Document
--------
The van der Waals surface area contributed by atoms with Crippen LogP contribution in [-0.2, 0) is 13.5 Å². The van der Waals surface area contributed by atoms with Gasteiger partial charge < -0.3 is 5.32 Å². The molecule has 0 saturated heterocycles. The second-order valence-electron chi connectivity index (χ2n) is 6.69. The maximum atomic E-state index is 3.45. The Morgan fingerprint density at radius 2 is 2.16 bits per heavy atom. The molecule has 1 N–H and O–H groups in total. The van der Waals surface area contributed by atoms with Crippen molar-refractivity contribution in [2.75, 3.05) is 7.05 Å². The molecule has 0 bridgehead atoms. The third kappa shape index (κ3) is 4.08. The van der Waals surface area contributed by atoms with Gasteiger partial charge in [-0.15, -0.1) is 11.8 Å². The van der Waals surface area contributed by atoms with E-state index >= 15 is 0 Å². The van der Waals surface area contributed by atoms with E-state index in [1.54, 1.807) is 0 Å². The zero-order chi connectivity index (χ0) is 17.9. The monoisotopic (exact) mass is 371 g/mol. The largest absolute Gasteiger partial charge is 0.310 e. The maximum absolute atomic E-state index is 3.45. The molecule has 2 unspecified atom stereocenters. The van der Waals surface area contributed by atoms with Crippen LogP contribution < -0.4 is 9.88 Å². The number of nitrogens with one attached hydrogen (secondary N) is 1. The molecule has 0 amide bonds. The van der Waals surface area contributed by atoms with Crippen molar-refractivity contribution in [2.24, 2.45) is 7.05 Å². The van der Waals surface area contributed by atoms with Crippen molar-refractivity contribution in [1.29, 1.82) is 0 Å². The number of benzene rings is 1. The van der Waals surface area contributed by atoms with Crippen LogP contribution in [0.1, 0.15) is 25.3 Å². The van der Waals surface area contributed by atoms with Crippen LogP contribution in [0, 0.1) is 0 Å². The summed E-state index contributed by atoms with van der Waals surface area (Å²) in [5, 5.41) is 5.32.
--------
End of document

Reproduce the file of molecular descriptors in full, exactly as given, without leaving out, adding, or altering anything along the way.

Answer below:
The van der Waals surface area contributed by atoms with Crippen LogP contribution in [-0.2, 0) is 13.5 Å². The van der Waals surface area contributed by atoms with Gasteiger partial charge < -0.3 is 5.32 Å². The molecule has 0 saturated heterocycles. The second-order valence-electron chi connectivity index (χ2n) is 6.69. The maximum atomic E-state index is 3.45. The Morgan fingerprint density at radius 2 is 2.16 bits per heavy atom. The molecule has 1 N–H and O–H groups in total. The van der Waals surface area contributed by atoms with Crippen molar-refractivity contribution in [2.75, 3.05) is 7.05 Å². The molecule has 0 bridgehead atoms. The third kappa shape index (κ3) is 4.08. The van der Waals surface area contributed by atoms with Gasteiger partial charge in [-0.15, -0.1) is 11.8 Å². The van der Waals surface area contributed by atoms with E-state index >= 15 is 0 Å². The van der Waals surface area contributed by atoms with E-state index in [1.54, 1.807) is 0 Å². The zero-order chi connectivity index (χ0) is 17.9. The monoisotopic (exact) mass is 371 g/mol. The largest absolute Gasteiger partial charge is 0.310 e. The maximum absolute atomic E-state index is 3.45. The molecule has 2 unspecified atom stereocenters. The van der Waals surface area contributed by atoms with Crippen LogP contribution < -0.4 is 9.88 Å². The number of nitrogens with one attached hydrogen (secondary N) is 1. The molecule has 0 amide bonds. The van der Waals surface area contributed by atoms with Crippen molar-refractivity contribution in [2.24, 2.45) is 7.05 Å². The van der Waals surface area contributed by atoms with Crippen molar-refractivity contribution in [1.29, 1.82) is 0 Å². The number of benzene rings is 1. The van der Waals surface area contributed by atoms with Crippen LogP contribution in [0.1, 0.15) is 25.3 Å². The van der Waals surface area contributed by atoms with Crippen LogP contribution in [0, 0.1) is 0 Å². The summed E-state index contributed by atoms with van der Waals surface area (Å²) in [5, 5.41) is 5.32.